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Tuesday, 11 September 1973
Page: 0


Mr DRUMMOND (Forrest) - I find it extremely difficult to follow the previous speaker, the honourable member for Bonython (Mr Nicholls). I listened attentively and, quite truthfully, I cannot find anything in his speech worth commenting on, as should be done in a debate. It was well worked ground if ever I have heard it. So, I should like to make some comments on the broad fields of the Budget and the discussion up to date of the effects of the Budget on the future wellbeing of Australia. Firstly, I sincerely support the amendment so ably moved by my leader, the Leader of the Oppostion (Mr Snedden), on 28 August and commend him for his achievement that night.


Mr Morrison - You will get on.


Mr DRUMMOND - Thank you. I commend the Leader of the Opposition for the substance of his speech and the forthright manner in which he stated it. Personally, I am amazed at the Budget and endorse the comments made by all Opposition speakers during this debate. It is a highly inflationary Budget that blatantly takes away from the private sector to spend on the public sector at a time when inflation is increasing at an unprecedented rate. Of this there is no doubt. This has been well explained by my colleagues on this side of the House.

During this debate we have heard continually from Government supporters, in reply to our criticism of the inflationary trend of the Budget and the massive 19 per cent increase in Government spending: 'OK, what would you not have spent money on?' The honourable member for Corio (Mr Scholes) on 29 August said:

The Premier-

He was referring to the Premier of Victoria- and the Leader of the Opposition have both stated publicly that the Commonwealth should cut back on spending. That is a very nice sentiment indeed. It is one they do not believe for one minute, because neither is prepared to suggest what moneys should not be spent that will be spent in this Budget.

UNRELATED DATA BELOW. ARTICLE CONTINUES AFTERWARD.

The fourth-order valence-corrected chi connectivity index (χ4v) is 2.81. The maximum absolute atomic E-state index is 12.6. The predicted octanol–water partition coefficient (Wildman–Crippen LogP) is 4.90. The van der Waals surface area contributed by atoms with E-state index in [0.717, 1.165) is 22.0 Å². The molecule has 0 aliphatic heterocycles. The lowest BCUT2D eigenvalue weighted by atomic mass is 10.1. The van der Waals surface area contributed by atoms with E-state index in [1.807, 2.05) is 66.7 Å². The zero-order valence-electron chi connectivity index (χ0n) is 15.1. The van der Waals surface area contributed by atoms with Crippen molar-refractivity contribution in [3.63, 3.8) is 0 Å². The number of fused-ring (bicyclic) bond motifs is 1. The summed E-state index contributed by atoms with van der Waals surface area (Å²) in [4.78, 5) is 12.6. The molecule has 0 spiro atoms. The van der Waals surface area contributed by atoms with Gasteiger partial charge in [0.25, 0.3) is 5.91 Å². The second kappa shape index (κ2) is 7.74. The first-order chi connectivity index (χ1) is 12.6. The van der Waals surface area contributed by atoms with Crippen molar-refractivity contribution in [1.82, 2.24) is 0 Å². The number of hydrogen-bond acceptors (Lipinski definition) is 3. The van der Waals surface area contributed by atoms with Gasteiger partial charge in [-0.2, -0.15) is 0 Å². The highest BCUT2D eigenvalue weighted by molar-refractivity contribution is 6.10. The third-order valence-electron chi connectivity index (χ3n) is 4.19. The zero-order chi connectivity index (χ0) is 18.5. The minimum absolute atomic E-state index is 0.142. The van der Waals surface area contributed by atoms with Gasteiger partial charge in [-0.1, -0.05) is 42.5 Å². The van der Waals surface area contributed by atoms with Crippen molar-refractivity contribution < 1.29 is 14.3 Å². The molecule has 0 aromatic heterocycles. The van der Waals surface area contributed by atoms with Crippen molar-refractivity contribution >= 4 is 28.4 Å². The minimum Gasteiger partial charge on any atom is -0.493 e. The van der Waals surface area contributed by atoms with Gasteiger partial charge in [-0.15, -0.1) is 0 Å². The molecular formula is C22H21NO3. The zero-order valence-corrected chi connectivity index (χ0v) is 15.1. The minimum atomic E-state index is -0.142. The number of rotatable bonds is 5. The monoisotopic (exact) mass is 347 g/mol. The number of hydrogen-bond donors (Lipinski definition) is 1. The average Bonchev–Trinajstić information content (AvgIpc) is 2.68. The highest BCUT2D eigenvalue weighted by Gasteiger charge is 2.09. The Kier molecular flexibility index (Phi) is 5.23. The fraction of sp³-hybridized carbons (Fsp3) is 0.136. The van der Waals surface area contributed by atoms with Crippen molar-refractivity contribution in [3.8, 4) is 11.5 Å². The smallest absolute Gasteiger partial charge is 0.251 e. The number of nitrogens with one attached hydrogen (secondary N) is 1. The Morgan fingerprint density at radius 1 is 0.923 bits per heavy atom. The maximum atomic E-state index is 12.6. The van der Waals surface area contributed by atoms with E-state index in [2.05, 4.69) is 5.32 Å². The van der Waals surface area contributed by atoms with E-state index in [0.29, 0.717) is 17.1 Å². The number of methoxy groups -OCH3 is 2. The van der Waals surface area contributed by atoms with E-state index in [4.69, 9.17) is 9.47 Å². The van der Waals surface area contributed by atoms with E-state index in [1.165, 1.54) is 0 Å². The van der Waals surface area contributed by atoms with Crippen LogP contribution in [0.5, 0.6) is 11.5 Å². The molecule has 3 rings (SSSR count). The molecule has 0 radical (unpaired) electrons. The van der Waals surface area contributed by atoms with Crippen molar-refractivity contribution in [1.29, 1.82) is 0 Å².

Similar comments have repeatedly been made by members on the Government benches. I believe that if ever I have seen the 3-card trick in action, this surely is it. Say, for the sake of argument, the Government had allocated in the Budget additional money for pensions, health, housing, education, social security, conservation and urban and regional development - you name it - amounting to many more hundreds of millions of dollars than has been allocated under this Budget and it had balanced its budget by dipping still further into the private sector. Would it not still be extremely difficult for an Opposition to say: 'You should not have spent so much on any one of those projects'? It is not possible to endeavour at this stage to be selective. No matter how much is spent on, say, urban and regional development there still will be room to spend more and, once an amount of money is promised, it is not reasonable to suggest that an Opposition should selectively say, or be in the position to say, that this is too much, and that it should be cut back here or there. This would be like one person giving a bag of lollies to a child and another charged with the task of taking back half. That is completely unreasonable and I hope that we do not hear any more of this attitude during the debate.

I have no doubt that the previous Government would have liked to introduce such a grandiose budget - a budget to advance the welfare, standard of living, education and quality of life of the average Australian. There is no doubt also that there has been a tremendous lift in all these fields over the last 23 years. But the previous Government could not have introduced a budget such as we have before us today. There is one particular hurdle that the previous Government could not have avoided or overcome and that was its responsibility to bring in a responsible budget and its duty to maintain a strong private sector out of which true wealth for all could flow. It was the previous Government's duty to lift up all the people and not to smash down some - those some' being the people who create the wealth of this nation. It was its responsibilty not to kill the goose that, year in year out, laid the golden egg, as this Government may find it has done. So I condemn the Budget and support the amendment.

Turning to more specific aspects of the Budget, I was intrigued by the statement of the honourable member for Lilley (Mr Doyle) on 28 August when, among other things he said:

The Treasurer has won the admiration of the majority of Australians. The 1973 Budget has brought an abrupt end to the stop-go, boom-bust policies of successive Liberal-Country Party governments.


Mr Giles - Who said that?


Mr Cooke - That brilliant economist, the honourable member for Lilley.







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